Why the Optus boss is unlikely to survive the data hack

Qantas boss Alan Joyce set a new high-water mark on chief executive survivability in the face of customer alienation. Optus chief executive Kelly Bayer Rosmarin will challenge that record to retain her job. Arguably she can’t.

The Optus data breach dwarfs any in Australian history, and what’s even more astounding is that Optus is a technology company.

Where Joyce had the support of a cheerleading board chaired by pom-pom-shaking Richard Goyder and the home team support of major shareholders, Optus governance is a bit more opaque.

Optus is a wholly owned subsidiary of Singtel, a company listed on the Singapore Stock Exchange and is majority controlled by the Singaporean government.

Singtel has made only one announcement to the Singapore exchange – an Optus press release dated five days ago.

Optus chief executive Kelly Bayer Rosmarin says the villain of the data breach is the hacker, not Optus.Credit:AFR

And while Qantas’ cancelled flights, lost bags and long phone operator response times snafus are abysmal, they aren’t in the same league as the devastation inflicted on Optus customers by the cyber attack – whose twists and turns have been playing out over the past week.

The other factor weighing positively for Qantas is that none of its problems can be laid at the feet of the government.

The federal government legislation and its agencies that deal with cyber security will rightly be under the microscope for the part they did or didn’t play in ensuring licensed telcos protect public data from security breaches of the magnitude exposed over the past week.

Given the public scrutiny, it is hardly surprising that new Home Affairs and Cyber Security Minister Clare O’Neil was fairly quick to lay the blame at the feet of Optus.

What Bayer Rosmarin is describing as a sophisticated cyber attack, the minister is labelling as the opposite – a basic attack.

In layman’s terms, O’Neil is suggesting that Optus’ security measures were the equivalent of a home owner leaving the back door open.

If O’Neil is to be believed – and the experts seem to have lined up behind her – Bayer Rosmarin and Optus are particularly exposed.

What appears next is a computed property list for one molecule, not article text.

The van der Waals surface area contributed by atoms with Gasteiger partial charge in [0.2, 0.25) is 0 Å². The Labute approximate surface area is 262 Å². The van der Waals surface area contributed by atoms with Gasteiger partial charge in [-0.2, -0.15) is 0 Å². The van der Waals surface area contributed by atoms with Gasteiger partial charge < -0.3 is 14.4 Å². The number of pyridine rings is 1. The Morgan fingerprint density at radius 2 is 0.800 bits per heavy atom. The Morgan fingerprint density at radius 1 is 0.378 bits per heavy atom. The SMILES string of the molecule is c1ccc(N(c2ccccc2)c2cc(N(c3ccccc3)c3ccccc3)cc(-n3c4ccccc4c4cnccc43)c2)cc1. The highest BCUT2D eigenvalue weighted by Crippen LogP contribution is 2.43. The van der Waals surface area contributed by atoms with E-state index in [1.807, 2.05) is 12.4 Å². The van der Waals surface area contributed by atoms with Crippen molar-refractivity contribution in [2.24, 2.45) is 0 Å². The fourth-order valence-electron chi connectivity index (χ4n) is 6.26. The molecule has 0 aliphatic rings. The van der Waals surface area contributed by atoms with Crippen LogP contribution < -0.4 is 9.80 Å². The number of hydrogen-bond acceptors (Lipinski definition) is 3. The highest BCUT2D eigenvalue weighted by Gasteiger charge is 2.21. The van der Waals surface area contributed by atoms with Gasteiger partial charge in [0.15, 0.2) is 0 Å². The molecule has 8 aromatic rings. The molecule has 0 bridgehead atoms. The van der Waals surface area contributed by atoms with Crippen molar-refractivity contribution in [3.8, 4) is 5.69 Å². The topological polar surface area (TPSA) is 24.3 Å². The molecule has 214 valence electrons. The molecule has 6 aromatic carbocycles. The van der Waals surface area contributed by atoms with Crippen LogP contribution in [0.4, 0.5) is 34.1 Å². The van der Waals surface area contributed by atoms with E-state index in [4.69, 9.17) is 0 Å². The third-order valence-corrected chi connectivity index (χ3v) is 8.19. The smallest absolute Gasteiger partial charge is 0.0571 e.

If the public is looking for the perp in this scandal (beyond the hackers), Optus is the prime target. This is despite Bayer Rosmarin’s insistence that its data is encrypted and Optus has “multiple layers of security”.

It is almost academic that the hackers, who had been asking for $1.5 million in ransom, have now apologised and promised to delete the data they stole.

No one is expected to take the word of hackers so Optus customers would hardly be exhaling a collective sigh of relief.

That is a bell that can’t be unrung.

The fact the culprits were able to access the data of more than 9 million current and former Optus customers is a major indictment on the company’s risk management systems and its potential underinvestment in them.

For Optus, compensating customers would be an expensive exercise, particularly if it involves giving affected customers access to a year’s subscription to the Equifax credit monitoring service.

Meanwhile, it will undoubtedly lose some customers who are at the back end of their mobile plans and the data breach will surely frighten new customers off for a while at least.

And there is already talk of a class action lawsuit being investigated.

Optus insists it is “not the villain in this story” but this is not how the customers will view it.

Curiously, Optus’ two main competitors, Telstra and TPG Telecom, have remained very quiet since the hack.

It has been a wake-up call to the industry and corporate Australia which have paid notoriously scant attention to the cyber risks.

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